Rooftop Fall Protection: What OSHA Requires
Under the Occupational Safety and Health Act of 1970, employers are required to provide a safe and healthful place of employment. This is made clear in Section 5(a)(1), often referred to as the General Duty Clause, requiring employers to “furnish to each of his employees employment and a place of employment which are free from recognized hazards that are causing or are likely to cause death or serious physical harm to his employees.”
While true for all trades of General Industry and Construction, providing a safe and healthful workplace is especially important in the roofing industry. Exposures to hazards such as falls (through skylights, roof hatches, and perimeter roof edge work), tripping, improper storage of materials, and fire losses require proactive efforts for which OSHA has set regulations for protection and mandatory compliance.
In the roofing industry, exposures to falls occur most commonly at the perimeter edge and roof openings such as roof hatches, created or existing holes, or skylights.
OSHA Standards for Roof Openings
OSHA has developed standards to prevent workers in General Industry and in Construction from falling through skylights, roof walking/work surfaces, holes, and floor openings.
Roof hatch protection is addressed by OSHA standard 29 CFR 1910.23, Guarding Floor and Wall Openings and Holes. It states that, “every ladder-way, floor opening, or platform shall be guarded by a standard railing with standard toe-board on all exposed sides (except at the entrance to an opening), with the passage through the railing either provided with a swinging gate or so offset that a person cannot walk directly into an opening.”
For additional information visit osha.gov. For info on deck structural integrity, read 1926.501(a)(2). And for skylight protection, read 1910.23(1)(4), 1926.501(b)(4)(i), 1926.501(b)(4)(ii), and 1926.501(b)(4)(iii).
OSHA Standards for Perimeter Roof Edge Protection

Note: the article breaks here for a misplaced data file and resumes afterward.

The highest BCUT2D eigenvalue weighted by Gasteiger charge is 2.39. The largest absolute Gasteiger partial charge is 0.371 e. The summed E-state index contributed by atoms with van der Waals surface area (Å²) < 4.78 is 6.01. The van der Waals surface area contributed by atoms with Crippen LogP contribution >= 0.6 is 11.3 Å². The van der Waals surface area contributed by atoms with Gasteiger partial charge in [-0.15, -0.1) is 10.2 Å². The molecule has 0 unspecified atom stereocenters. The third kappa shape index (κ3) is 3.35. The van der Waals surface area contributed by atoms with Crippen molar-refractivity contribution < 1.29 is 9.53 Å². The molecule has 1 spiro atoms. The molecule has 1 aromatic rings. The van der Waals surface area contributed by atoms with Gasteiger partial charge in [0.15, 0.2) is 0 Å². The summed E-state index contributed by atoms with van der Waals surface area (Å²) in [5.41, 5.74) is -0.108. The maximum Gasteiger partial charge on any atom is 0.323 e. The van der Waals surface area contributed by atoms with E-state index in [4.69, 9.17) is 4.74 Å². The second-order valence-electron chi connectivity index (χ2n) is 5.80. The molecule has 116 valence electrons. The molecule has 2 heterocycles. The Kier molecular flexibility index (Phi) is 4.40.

Per 1910.23(c)(1), every open-sided floor or platform four feet or more above an adjacent floor or ground level should be guarded by a standard railing (or equivalent) on all open sides except where there is an entrance to a ramp, stairway, or fixed ladder.
Perimeter roof edge fall protection is addressed in multiple OSHA standards in subpart M of 29 CFR 1926.501. Each employee on a walking/working surface (horizontal and vertical surface) with an unprotected side or edge which is six feet or more above a lower level shall be protected from falling by the use of 1) guardrail systems, 2) safety net systems, or 3) personal fall arrest systems.
In the roofing industry, the most common fall protection practice of the three options is that of a personal fall arrest system.
A personal fall arrest system consists of the use of a body harness, connector (i.e., lanyard, self-retracting lifeline, rope grab), and an anchor point. In this system all three components are equally important; however, a suitable anchor point may be the most difficult component to establish. OSHA Standard [29 CFR 1926.502(d)(15)] states:
Anchorages used for attachment of personal fall arrest equipment shall be independent of any anchorage being used to support or suspend platforms and capable of supporting at least 5,000 pounds (22.2 kN) per employee attached, or shall be designed, installed, and used as follows:
- As part of a complete personal fall arrest system which maintains a safety factor of at least two 502(d)(15)(i); and
- Under the supervision of a qualified person 502(d)(15)(ii).
In addition, the following standards contained in 1926.501 all pertain to roofing fall hazards:
1926.501(b)(3) Hoist areas
1926.501(b)(6) Ramps, runways, and other walkways
1926.501(b)(8) Dangerous equipment
1926.501(b)(10) Roofing work on low-slope roofs
1926.501(b)(11) Steep roofs
1926.501(b)(14) Wall openings
Compared to other trades that operate with existing overhead structures that meet the 5,000 pounds of arresting force, roofing contractors must select the best option from off-the-shelf anchor points that will likely be at foot level and scrutinize the manufacturer’s specifications to ensure compatibility with the roof’s characteristics. When planning for a successful fall, roofing contractors must also try to eliminate or reduce swing falls and ensure that an appropriate clearance exists from the roof to the ground.
Further standards exist, which apply to roofing fall protection, specifically 1926 subpart H – Materials Handling, Storage, Use, and Disposal; 1926 subpart L – Scaffolds; 1926 subpart T – Demolition; and 1926 subpart X – Stairways and Ladders.